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3 Tips for Talking to Your Aging Parents About Your Long-Term Care Planning Over the Holidays

3-tips-for-talking-to-your-aging-parents-about-your-long-term-care-planning-over-the-holidays

 

As you gather with your close friends and family members this holiday season, we encourage you to think about more than just exchanging gifts and sharing a meal. As difficult as it may be, the holidays are a prime time to talk to your aging parents about your long-term care planning. The fact that you may be together for a few days, spending quality time with one another, allows you to have this conversation in a comfortable setting and allows your parents to ask questions and share concerns. We know this is likely not the conversation you wish to have with your parents, but it is an important one. This is why we want to explain three tips for sharing your long-term care plans with your parents over the holidays.

  1. Explain why this is an important conversation to have.

The first step after setting up a mutually convenient time away from holiday festivities is to explain to your parents why you are discussing your long-term care plans with them. Talking about finances, illnesses, and even death can be emotionally taxing. Ensure your aging parents that this conversation is in everyone’s best interest and is simply to ensure that all the necessary people are on the same page. It is important to approach this topic with sensitivity and to allow your parents time to express concerns, voice their opinions, and ask questions.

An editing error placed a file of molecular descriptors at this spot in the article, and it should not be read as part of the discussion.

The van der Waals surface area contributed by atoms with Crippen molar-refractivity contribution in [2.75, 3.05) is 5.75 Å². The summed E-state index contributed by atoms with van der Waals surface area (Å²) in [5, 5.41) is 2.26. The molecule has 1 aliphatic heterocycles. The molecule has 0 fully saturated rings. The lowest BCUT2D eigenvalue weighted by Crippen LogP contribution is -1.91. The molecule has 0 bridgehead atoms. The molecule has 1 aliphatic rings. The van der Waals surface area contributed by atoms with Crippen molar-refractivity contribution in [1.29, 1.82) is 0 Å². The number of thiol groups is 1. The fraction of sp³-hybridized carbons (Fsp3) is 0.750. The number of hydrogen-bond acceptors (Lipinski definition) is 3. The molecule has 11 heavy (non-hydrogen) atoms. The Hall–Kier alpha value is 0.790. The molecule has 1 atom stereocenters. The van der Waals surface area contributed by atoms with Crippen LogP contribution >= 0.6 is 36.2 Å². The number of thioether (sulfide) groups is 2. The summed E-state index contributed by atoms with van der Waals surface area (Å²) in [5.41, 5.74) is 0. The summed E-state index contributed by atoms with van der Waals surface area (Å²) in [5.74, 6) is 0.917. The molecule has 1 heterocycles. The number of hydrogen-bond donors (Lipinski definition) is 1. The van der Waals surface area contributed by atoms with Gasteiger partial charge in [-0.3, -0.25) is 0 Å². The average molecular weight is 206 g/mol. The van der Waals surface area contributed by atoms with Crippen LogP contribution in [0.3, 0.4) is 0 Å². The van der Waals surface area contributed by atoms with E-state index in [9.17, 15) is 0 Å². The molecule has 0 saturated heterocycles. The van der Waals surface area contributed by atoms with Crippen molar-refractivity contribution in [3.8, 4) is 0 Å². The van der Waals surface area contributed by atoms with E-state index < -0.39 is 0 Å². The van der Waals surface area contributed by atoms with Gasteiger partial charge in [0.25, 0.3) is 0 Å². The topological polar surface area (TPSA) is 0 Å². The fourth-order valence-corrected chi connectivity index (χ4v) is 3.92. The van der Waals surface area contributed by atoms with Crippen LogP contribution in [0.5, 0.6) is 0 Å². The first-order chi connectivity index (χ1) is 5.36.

1. Discuss any existing estate planning documents and long-term care plans.

Your parents may already have estate planning and long-term care planning documents in place. Ask them whether they have created a will or trust, a health care power of attorney, or a durable power of attorney. If they have not created any of these documents yet, ask them to share with you the reasons why they have not done so. You may wish to make a plan as a family as to how you will proceed with creating the documents and the types of planning documents you need. Further, it is crucial that you ask your parents what their own wishes are for their long-term care planning. What are their goals? How can you help your parents accomplish those goals? Addressing these questions now will likely make it easier in the event of illness or incapacity.

  1. Remind your parents that you will always be there for them.

Above all, this may be a stressful conversation to have and it is important to remind your aging parents that you love them and are there to help and support them. Listen attentively to any concerns your parents bring up and do your best to incorporate their wants and goals in their long-term care planning documents. Having this conversation as a family can show your parents that you respect their wishes.

There are many ways to make this conversation productive, and we have outlined just a few of those here. If you have further questions about this difficult topic, do not hesitate to contact us at our office.